An Operatic Basset Hound


Name: Wellington Watkins

Breed: Basset hound about town

Age: Seven

Chief Occupation: Fox Patrol Colonel-in-Chief, Keenest Nose in London, Bass(et) Baritone

You know, it’s a bit of luck that I was able to put paw to paper, as it were, today. My mistress keeps warning me that I’m in danger of having my collar felt — for chasing squirrels.

Welly the Basset Hound

Being an urban hound, I rarely get a whiff of my natural quarry, the hare. But tally ho and all that — our part of London is teeming with squirrels (though they’re terribly unsporting – they keep disappearing up trees), while Reynard is a frequent visitor to our garden.

It’s a funny old thing, the basset’s hearing. I may not be able to hear my mistress calling me in the park from a distance of, say, 20 feet. But should Charlie hop over the fence, quick as a flash I’ll be hooning down to the kitchen, hurling myself against the back door and sending the scoundrel on his way even if I was fast asleep in my basket by the fire. All this accompanied by some splendid, top-level barking in my rich Basso (or should I say, Basset) Profundo, until She Who Must Be Obeyed (But Not Always Straight Away) comes out and drags me back inside. Apparently some spoilsports have banned fox-hunting!

A basset’s nose is even keener than his ears (second only to a bloodhound’s, so I’ve been told). A useful thing, that. I might be up in said basket, having a snooze, when the old olfactory glands get going, informing me that She Who Must Be Obeyed has just opened the fridge. Or someone has dropped a chip three streets away. There’s only one thing a basset likes more than foxes — and that’s food.

In our house we’ve been ‘blessed’ by two hairless human puppies. They make the most frightful racket and are forever mowing me down with their scooters, but I’ll say this for them — they’re the perfect height to deliver a basset a snack. Sandwiches, breadsticks, Babybel cheeses, even ice-creams — in they all go, straight into Wellington’s mouth. If I time it right, when she’s not looking, she blames the human puppy’s wails on his brother — thinks he’s bashed him again. Cunning, that.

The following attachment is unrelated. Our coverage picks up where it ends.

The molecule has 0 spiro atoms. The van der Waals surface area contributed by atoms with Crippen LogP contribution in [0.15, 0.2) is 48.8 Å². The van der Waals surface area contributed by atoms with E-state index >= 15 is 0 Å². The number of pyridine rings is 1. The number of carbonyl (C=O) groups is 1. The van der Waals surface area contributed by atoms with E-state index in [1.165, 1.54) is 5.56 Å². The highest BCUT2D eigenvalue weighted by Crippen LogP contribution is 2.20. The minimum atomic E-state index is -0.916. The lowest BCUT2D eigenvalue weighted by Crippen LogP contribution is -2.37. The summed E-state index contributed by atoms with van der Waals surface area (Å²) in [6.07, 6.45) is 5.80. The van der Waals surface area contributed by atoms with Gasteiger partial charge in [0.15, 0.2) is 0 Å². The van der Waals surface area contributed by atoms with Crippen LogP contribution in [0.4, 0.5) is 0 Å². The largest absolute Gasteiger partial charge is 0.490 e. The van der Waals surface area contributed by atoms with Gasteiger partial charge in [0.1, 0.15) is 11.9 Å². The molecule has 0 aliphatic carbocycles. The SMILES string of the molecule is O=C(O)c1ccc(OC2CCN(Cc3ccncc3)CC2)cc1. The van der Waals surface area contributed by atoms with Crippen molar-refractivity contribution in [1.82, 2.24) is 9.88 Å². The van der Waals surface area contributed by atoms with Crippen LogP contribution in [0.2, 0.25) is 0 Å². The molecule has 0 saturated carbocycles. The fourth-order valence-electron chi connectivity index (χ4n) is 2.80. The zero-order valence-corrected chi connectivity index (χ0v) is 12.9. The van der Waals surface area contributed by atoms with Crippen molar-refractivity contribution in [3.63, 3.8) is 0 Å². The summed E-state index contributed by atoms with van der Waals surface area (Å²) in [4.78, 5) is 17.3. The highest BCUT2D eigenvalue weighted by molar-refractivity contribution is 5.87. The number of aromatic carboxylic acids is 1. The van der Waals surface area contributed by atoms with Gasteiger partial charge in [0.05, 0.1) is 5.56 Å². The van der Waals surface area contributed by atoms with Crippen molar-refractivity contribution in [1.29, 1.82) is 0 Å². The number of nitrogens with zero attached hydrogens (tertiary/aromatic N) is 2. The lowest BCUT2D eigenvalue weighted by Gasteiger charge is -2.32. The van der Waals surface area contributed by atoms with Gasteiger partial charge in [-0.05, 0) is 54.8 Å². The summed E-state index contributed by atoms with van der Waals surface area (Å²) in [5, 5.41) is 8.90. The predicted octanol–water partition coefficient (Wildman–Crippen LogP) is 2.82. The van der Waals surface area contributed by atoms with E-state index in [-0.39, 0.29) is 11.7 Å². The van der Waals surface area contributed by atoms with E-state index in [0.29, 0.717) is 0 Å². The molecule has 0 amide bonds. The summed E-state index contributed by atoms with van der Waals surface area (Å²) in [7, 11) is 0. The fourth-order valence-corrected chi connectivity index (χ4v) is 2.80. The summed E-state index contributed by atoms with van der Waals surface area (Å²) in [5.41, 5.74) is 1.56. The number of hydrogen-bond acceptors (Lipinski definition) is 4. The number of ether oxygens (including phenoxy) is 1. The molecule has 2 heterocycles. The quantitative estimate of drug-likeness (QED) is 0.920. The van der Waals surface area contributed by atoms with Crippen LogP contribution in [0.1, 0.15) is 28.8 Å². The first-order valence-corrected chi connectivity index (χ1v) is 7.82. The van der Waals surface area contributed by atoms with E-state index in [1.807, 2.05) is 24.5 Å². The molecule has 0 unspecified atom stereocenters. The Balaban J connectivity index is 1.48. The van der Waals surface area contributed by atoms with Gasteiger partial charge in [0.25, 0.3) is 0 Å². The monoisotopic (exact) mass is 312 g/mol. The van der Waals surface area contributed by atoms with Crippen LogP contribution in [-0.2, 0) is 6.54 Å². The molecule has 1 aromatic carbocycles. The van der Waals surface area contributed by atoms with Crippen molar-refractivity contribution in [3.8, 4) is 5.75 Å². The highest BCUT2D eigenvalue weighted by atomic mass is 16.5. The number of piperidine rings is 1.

And that basket under the Bugaboo contains the most tremendous bounty. Used wet wipes? Yes please! Dirty nappies? Nom nom nom! And meal times are manna from heaven (well, the kitchen table) for hounds. Let’s just say that she never has to go round with the Dyson hand-vac when old Wellington’s around!

After eating and hunting, I’m very partial to a jolly good sing-a-long. Sometimes when she leaves the wireless on, that Bryn Terfel pops up on Radio 3 to accompany me. He tries hard, bless him, but he can’t really do justice to the deep notes, like a basset can. As a special treat, I was allowed to stay up to watch Last Night of the Proms. It was sweet of Jonas Kaufman to duet with me but I thought he was jolly silly when that lady threw her knickers at him, not to pick them up with his teeth and run off with them, growling ferociously. What a missed opportunity! 

The perfect day for me involves food, and lots of it. Something small and furry to chase, some singing, ideally and, of course, some scenting. Though She Who Must Be Obeyed simply refuses to see that every single tree on our daily walk (not to mention all the lampposts, walls and blades of grass) needs a liberal dose of old Wellington’s wee. There’s nothing that can’t be improved by Wellington cocking his leg. Apart from Tai Chi, apparently — the old folks who do it in the park every morning didn’t like it at all when I lifted a leg on one of them. They weren’t very ‘zen’ after that. The lead was clipped straight back on and my mistress marched me home at the double. There’s no accounting for taste!

I must be off now; duty calls. I can’t be sure but I’m fairly certain a packet of crisps is being opened downstairs and it would be remiss of me not to investigate…